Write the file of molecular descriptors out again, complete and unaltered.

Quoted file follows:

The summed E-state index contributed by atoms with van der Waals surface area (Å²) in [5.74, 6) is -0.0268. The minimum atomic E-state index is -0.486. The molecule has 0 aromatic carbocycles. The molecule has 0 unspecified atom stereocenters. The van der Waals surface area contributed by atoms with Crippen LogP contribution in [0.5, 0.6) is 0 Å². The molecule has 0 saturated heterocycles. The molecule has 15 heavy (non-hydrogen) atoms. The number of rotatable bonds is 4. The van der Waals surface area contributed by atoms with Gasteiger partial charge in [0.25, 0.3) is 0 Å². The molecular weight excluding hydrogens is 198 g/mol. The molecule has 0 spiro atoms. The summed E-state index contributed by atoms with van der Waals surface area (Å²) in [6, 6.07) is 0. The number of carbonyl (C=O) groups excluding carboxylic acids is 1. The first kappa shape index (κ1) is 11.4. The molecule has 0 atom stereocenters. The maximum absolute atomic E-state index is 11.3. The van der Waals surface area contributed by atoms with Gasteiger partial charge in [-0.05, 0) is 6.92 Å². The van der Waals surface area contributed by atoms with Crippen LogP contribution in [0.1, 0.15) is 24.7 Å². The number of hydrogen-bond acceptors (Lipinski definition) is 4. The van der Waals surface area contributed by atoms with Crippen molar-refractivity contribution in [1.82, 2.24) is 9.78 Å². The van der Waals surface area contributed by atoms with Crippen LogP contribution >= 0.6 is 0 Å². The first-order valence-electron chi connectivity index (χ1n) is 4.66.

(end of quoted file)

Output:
The summed E-state index contributed by atoms with van der Waals surface area (Å²) in [5.74, 6) is -0.0268. The minimum atomic E-state index is -0.486. The molecule has 0 aromatic carbocycles. The molecule has 0 unspecified atom stereocenters. The van der Waals surface area contributed by atoms with Crippen LogP contribution in [0.5, 0.6) is 0 Å². The molecule has 0 saturated heterocycles. The molecule has 15 heavy (non-hydrogen) atoms. The number of rotatable bonds is 4. The van der Waals surface area contributed by atoms with Gasteiger partial charge in [0.25, 0.3) is 0 Å². The molecular weight excluding hydrogens is 198 g/mol. The molecule has 0 spiro atoms. The summed E-state index contributed by atoms with van der Waals surface area (Å²) in [6, 6.07) is 0. The number of carbonyl (C=O) groups excluding carboxylic acids is 1. The first kappa shape index (κ1) is 11.4. The molecule has 0 atom stereocenters. The maximum absolute atomic E-state index is 11.3. The van der Waals surface area contributed by atoms with Gasteiger partial charge in [-0.05, 0) is 6.92 Å². The van der Waals surface area contributed by atoms with Crippen LogP contribution in [0.1, 0.15) is 24.7 Å². The number of hydrogen-bond acceptors (Lipinski definition) is 4. The van der Waals surface area contributed by atoms with Crippen molar-refractivity contribution in [1.82, 2.24) is 9.78 Å². The van der Waals surface area contributed by atoms with Crippen LogP contribution >= 0.6 is 0 Å². The first-order valence-electron chi connectivity index (χ1n) is 4.66.